People tend to forget there are actual people from Monaco, not just rich people from all over the world.
One such aspect, Culazzo says, is the agricultural history here: Until the Grimaldi family sold much of the principality’s land to France in the 1860s amid political unrest, it had been a mostly agricultural economy, driven hugely by its superb citrus trees—those 18th-century sailors were drawn here, in part, by the need to load up on scurvy-preventing lemons, oranges, and the like from Monaco’s farms.
Today, though the vast groves are no longer in Monaco’s possession, a few trees remain: Walk down the Boulevard de Belgique, or de Grande Bretagne, he says, two of the main arteries through the country, and they’re lined by an urban grove of bitter oranges. Culazzo knew these from his childhood, but his interest was piqued when he read that the 33,000 pounds of fruit the 600 or so trees produced each year were collected by government workers and sent to be incinerated. “Monaco is quite built up, but that was something that grows inside the principality of Monaco, it comes from its terroir,” he says. “I wanted to find something to do with them.”
He’s a seafood trader by profession, so Culazzo spent weekends tinkering by trial and error with a small still he’d bought, trying to perfect a liqueur that was distinctly Monégasque. The result was the triple sec L’Orangerie, made by hand, and with a quarter of the sugar of French rivals like Cointreau; it’s more like an Italian amaro. Visitors can come for tastings at his tiny site in the hilly Condamine district. Culazzo now makes several other products: a gin and another liqueur, Carruba, which uses the fruit of the 47 carob trees that still grow here. Carob is the national tree, Culazzo says, as its fruit was pivotal to helping the population survive famine in the 19th century. He’s proud to tout that his products are thoroughly Monégasque, a nod to its history and produced inside the principality’s boundaries.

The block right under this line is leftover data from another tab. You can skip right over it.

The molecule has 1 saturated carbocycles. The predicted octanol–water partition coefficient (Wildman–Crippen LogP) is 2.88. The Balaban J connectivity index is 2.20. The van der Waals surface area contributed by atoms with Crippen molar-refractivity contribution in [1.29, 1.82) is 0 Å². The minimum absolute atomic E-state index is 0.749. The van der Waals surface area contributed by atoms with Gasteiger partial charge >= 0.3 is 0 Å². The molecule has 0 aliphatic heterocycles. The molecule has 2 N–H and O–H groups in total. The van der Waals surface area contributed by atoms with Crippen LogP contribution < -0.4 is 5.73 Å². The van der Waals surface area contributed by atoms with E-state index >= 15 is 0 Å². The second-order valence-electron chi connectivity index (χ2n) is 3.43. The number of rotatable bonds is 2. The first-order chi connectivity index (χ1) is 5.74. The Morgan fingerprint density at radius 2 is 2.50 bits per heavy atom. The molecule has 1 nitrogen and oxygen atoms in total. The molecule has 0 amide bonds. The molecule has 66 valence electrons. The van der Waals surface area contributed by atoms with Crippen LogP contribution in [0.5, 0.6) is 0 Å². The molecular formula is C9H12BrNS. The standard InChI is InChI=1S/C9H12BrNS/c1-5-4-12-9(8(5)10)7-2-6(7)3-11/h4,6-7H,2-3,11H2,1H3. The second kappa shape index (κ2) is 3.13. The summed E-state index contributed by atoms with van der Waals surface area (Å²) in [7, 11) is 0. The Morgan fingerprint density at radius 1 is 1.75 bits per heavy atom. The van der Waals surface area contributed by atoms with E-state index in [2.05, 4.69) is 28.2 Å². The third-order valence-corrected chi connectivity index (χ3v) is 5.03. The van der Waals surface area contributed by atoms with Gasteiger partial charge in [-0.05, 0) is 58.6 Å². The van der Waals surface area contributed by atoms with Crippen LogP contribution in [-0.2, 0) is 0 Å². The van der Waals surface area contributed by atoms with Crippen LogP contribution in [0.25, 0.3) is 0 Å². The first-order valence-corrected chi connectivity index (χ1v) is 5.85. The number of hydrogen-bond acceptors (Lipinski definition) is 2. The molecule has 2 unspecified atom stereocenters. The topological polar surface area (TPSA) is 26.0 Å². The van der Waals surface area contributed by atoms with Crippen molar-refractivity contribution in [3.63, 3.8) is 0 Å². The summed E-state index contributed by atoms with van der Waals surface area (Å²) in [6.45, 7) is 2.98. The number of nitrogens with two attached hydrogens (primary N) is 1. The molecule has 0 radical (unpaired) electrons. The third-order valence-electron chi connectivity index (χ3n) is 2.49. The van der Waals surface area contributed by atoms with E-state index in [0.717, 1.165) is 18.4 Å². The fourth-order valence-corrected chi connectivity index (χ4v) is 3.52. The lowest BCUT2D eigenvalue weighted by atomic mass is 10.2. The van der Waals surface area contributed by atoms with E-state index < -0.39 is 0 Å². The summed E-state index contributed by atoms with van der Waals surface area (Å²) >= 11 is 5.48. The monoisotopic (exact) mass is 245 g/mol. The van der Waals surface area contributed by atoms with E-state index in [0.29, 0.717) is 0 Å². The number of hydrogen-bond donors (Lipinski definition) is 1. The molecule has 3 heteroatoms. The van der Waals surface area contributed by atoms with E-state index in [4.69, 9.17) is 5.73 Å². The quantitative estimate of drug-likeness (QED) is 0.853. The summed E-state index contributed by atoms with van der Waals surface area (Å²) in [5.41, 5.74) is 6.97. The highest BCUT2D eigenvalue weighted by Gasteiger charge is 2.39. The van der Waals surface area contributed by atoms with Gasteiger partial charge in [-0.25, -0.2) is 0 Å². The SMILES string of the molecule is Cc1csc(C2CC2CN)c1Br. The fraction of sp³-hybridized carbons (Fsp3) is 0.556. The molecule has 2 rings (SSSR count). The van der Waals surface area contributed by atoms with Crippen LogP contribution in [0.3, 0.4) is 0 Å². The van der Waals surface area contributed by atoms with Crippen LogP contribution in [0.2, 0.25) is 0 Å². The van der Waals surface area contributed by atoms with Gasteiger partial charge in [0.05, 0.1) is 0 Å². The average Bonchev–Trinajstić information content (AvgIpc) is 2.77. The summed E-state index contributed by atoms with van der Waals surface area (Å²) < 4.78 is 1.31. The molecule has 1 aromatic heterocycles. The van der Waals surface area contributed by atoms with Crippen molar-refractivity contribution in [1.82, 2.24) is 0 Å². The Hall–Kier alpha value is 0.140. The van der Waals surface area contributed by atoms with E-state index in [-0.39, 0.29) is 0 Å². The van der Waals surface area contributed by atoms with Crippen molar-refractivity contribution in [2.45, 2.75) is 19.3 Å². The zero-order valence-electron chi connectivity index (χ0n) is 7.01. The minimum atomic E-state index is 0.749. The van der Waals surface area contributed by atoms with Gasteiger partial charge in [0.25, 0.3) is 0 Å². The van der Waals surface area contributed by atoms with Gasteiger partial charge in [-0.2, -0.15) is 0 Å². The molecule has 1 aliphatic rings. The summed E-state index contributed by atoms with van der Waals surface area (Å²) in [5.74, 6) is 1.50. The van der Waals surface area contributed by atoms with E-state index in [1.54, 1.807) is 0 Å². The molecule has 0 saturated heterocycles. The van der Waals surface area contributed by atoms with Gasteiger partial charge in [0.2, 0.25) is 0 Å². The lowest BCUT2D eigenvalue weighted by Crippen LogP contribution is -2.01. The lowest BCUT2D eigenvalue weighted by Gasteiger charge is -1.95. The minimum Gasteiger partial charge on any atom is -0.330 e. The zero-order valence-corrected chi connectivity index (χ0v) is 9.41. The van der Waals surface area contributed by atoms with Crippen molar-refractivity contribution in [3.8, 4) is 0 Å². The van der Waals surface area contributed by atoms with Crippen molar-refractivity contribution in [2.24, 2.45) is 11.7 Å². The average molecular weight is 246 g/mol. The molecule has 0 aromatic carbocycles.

Take mesccia, a punchy mix of ouzo, vermouth, rum, orange blossom, and lemons; it was a delicious, slightly fancified riff on grog, made from a little bit of everything (the word means “mix” in the local language). That drink might be long gone from the galleys of the super-yachts that fill Port Hercule now, but it’s a metaphor for the country today. “I’d describe Monaco just like that,” says Culazzo. “It’s very much a mix, a melting pot, with so many people coming from all over the world, and it turns into something special like this.”
Monaco has a heliport but no airport—the closest hub is Nice, France, which is connected by rail, bus, and taxi (about 45 minutes) to the principality. It’s an appealing hub now for Americans as United has begun operating a seasonal nonstop here from Newark–EWR.
Where to stay
Book Now: Monte Carlo Beach
SBM, or Société des Bains de Mer, is the principality’s own hotel company, set up in 1863 when the country first started focusing on tourism. It operates most of the hotels here. The pick of them is undoubtedly the strangely named Monte Carlo Beach (rooms from €657). It’s neither in the neighborhood of Monte Carlo, nor Monaco proper, but just outside its eastern reaches in France. Still, it’s a lovely perch, right on the edge of the Med: Breakfast on the terrace looking back over the principality is a chance to picture yourself hobnobbing here with the early glitterati.